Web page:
An article by Guo Jlanyue in People’s Daily via the Chinese Military Media on the 12th of August discusses questions and apprehensions about the new interest in carriers on the mainland in a frank, if not conciliatory way. Guo states that, when it comes to the three new ships plus “Varyag” that China has currently at dock that the “deterrent of the carrier is usually larger than its practical effectiveness”. He goes on to imply that the PLC is banking on the deterrent of its naval strength to “play a significant role in protecting both the high seas and coastal waters”, simply read: it plans to intimidate its neighbors rather than fight. Blatantly citing the conflict in the South China Sea, Guo then goes on to backtrack with the statement “If we do not have the courage or will to use” (carriers) “to solve territorial disputes, why would we have built it?”

Currently the CPC sees large swathes of the South China Sea as its own inalienable territory, putting it into conflict with at least half a dozen nations, this is all despite there being conflicting historical possession of the islands in the sea and the fact that some of China’s ‘claimed’ maritime areas come inside the mandated territorial waters of its neighbours. As such the argument that a Chinese carrier fleet would seek to change the balance of power in the South China Sea, as propagated by some in the foreign press, seems more than likely. Again Guo backs this summation in claiming the Sea for China; he calls China’s maritime territory “vast” and assures China’s determination to secure “territorial integrity or its capacity to fight any country with ill maritime practices”.

Another article from Xinhua on August 11th, citing a Russian military “expert”, argues that the single Chinese carrier in operation will not prove a threat to the balance of power in the region. The unnamed source goes on to note the imbalance of naval power strongly favors the West and considering the ship is old and obsolete, casts the sole “Varyag” as nothing more than a source of national pride for China. No mention is made of the three CPC carriers currently under construction however and the article makes the implication that only the US Navy would be coming into conflict with the new CPC ships when in all likelihood it would be significantly weaker nations like Vietnam, Taiwan and Brunei that would have to contest them.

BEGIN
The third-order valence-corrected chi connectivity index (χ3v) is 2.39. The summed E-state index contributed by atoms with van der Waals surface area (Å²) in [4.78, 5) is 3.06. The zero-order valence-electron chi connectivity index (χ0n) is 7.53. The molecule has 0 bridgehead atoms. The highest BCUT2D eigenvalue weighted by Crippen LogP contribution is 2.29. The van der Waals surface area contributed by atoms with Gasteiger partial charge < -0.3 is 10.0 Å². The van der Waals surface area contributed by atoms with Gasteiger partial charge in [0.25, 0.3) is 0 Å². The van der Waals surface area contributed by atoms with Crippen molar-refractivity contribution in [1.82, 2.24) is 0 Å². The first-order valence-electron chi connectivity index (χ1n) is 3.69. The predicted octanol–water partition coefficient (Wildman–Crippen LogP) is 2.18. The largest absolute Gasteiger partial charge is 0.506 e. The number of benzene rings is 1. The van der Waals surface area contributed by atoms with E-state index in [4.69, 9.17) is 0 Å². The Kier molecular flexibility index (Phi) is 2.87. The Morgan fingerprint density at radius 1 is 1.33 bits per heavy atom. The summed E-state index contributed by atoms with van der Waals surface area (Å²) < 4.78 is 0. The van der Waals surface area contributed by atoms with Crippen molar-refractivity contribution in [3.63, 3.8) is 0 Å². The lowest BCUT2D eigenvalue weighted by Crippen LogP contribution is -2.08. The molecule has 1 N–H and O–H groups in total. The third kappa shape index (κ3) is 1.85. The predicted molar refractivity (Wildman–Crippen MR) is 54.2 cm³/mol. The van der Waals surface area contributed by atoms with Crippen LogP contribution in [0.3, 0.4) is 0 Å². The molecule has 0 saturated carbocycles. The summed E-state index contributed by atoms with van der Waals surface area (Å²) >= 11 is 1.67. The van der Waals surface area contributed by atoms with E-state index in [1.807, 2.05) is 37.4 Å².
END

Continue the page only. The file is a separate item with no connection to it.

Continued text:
A second Xinhua article released the same day carried reports from Western sources confirming that the new carriers could, both in the interim and long term, increase tensions notably in the South China Sea and also with the US and Japan. Through Xinhua, Cao Weidong from the PLA Navy Research Institute noted that the Carriers were a defensive and “necessary tool for the country to safeguard territorial waters and maritime transport routes”, despite the fact that Aircraft Carriers are universally recognised as tools of ‘force projection’ rather than of defence. The Navy Research Institute’s comments regarding ‘China’s territorial waters’ are also duplicitous however; as according to past statements by the PRC this area of ‘territorial water’ also means large, contested areas of the South China Sea; as such China seems to be openly making callously deceptive statements. The carriers will be used only to ‘defend’ PRC territory; in some cases “territory” that China, but not necessarily the rest of the world, sees as legitimately theirs.

The PRC’s ambiguous statements on its carrier programs have done nothing to allay international worries, with both the US and Japan openly asking China to explain why it needs them. Meanwhile, Taiwan in response, has touted the development of new, powerful and longer range “carrier killing” missiles in it’s media. Regardless, the obvious fact remains that for the time being the PRC will not have the technology, equipment or know-how to bring any carrier based capabilities to bear in the South China Sea, but the message its carrier program has sent is still a destabilising influence on its neighbours and possibly cause for an enlarged East Asian arms race.